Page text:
> here and there, but then you lose focus on improving the algorithms.
> An algorithmic change can provide an order of magnitude improvement,
> not a few percent. The delayed logging code is a clear example of
> Another example - perf top shows this on the above 8p load on
> a plain 2.6.36-rc3 kernel (and it gets about 40k files/s):
> 426043.00 27.4% _xfs_buf_find
> 87491.00 5.6% __ticket_spin_lock
> 67204.00 4.3% xfs_dir2_node_addname
> 60434.00 3.9% dso__find_symbol
> 48407.00 3.1% kmem_cache_alloc
> 37006.00 2.4% __d_lookup
> 31625.00 2.0% xfs_trans_buf_item_match
> 20036.00 1.3% xfs_log_commit_cil
> 18728.00 1.2% _raw_spin_unlock_irqrestore
> 18428.00 1.2% __memset
> 18001.00 1.2% __memcpy
> 17781.00 1.1% xfs_da_do_buf
> 17732.00 1.1% xfs_iflush_cluster
> 16831.00 1.1% kmem_cache_free
> 14836.00 1.0% __kmalloc
> It is clear that buffer lookup is consuming the most CPU of any
> operation. Why? Because the buffer hash table is too small. I've
> already posted patches for a short term solution (increase the size
> of the hash table) and the above 127k files/s result is using that
> patch. hence it is clear that the micro-optimisation works, but at
> the cost of 16x increase in memory usage for the hash table. And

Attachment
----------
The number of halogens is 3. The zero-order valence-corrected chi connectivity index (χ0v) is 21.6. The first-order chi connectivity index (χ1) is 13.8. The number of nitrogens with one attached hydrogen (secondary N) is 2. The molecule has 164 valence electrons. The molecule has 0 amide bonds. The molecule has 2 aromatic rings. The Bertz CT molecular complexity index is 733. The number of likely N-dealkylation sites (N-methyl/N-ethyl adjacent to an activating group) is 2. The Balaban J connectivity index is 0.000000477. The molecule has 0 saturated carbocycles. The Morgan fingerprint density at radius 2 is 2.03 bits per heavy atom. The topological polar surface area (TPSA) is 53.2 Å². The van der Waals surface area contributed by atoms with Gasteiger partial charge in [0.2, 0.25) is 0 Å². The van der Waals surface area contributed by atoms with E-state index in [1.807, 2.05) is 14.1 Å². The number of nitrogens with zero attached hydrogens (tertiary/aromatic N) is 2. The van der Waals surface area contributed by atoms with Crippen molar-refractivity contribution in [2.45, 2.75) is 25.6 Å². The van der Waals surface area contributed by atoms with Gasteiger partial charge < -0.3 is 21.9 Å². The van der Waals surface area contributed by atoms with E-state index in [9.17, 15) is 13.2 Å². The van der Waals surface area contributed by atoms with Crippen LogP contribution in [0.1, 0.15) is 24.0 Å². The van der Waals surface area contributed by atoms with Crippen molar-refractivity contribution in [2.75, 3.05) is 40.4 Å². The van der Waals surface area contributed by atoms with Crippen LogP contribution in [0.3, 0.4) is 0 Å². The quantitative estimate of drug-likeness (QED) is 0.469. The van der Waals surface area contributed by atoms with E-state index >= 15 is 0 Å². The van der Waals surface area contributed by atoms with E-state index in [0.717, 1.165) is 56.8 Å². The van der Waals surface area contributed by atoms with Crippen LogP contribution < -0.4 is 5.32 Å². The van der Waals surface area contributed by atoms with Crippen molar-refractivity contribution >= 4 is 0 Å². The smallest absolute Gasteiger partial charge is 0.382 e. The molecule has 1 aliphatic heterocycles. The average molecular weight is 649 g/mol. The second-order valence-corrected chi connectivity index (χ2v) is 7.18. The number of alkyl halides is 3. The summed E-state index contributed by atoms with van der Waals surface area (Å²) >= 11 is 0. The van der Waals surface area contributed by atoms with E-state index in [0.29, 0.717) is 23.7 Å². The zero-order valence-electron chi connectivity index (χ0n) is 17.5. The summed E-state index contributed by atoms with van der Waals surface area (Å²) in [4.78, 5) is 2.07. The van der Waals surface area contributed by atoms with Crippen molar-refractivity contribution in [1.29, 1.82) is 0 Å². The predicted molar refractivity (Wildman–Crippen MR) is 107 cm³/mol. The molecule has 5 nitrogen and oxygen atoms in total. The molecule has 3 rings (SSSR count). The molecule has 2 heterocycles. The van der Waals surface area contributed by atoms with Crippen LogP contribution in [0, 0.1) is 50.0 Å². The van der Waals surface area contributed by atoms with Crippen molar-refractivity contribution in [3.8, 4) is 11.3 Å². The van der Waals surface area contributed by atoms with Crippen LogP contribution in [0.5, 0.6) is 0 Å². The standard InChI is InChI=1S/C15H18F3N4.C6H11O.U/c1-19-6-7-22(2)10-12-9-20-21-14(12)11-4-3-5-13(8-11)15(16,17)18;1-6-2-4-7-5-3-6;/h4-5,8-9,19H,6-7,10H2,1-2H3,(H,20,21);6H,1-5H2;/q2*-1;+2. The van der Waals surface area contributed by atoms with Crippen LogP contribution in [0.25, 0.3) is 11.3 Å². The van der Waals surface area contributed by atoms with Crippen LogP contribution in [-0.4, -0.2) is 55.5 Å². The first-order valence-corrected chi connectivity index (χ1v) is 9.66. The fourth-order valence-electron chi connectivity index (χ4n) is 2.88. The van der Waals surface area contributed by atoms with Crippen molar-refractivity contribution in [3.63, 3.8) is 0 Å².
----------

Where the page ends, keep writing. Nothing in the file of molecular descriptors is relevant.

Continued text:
> that still isn't really large enough, because now the load is
> already pushing the limits of the enlarged hash table.
> As Christoph has already suggested, the correct way to fix the
> problem is to change the caching algorithm to something that is
> self-scaling (e.g. a rb-tree or a btree). That will keep memory
> usage low on small filesystems, yet scale efficiently to large
> numbers of buffers, something a hash cannot easily do.
> IOWs, an algorithmic change will solve the problem far better for
> more situations than the micro-optimisation of tweaking the hash
> sizes. Reduced to the simplest argument, scalability is all
> about choosing the right algorithm so you don't have to care about
> minute details to obtain the performance you require.
>> I'll have to dig around. I've never even looked for the archives for
>> this list. It's hopefully mirrored in the usual places.
>> Out of curiosity, have you ever run into memory b/w starvation before
>> peaking all CPUs while running this test?
> No. Last time I ran out of bandwidth doing an IO workloads was doing
> 6-7GB/s of buffered writes to disk on a 24p ia64 Altix. The disk
> subsystem could handle 11GB/s, we got 10GB/s with direct IO, but
> buffered IO was limited by the cross-sectional memory bandwidth of
> the machine (25GB/s) because of the extra copy buffered IO
>> I could see that maybe
>> occurring with dual 1GHz+ P3 class systems with their smallish caches
>> and lowly single channel PC100, back before the switch to DDR memory,
>> but those machines were probably gone before XFS was open sourced, IIRC,
>> so you may not have had the pleasure (if you could call it that).
> The ratio between CPU cycles and memory bandwidth really hasn't
> changed much since then. The CPUs weren't powerful enough then,
> either, to run enough metadata ops to get near memory bandwidth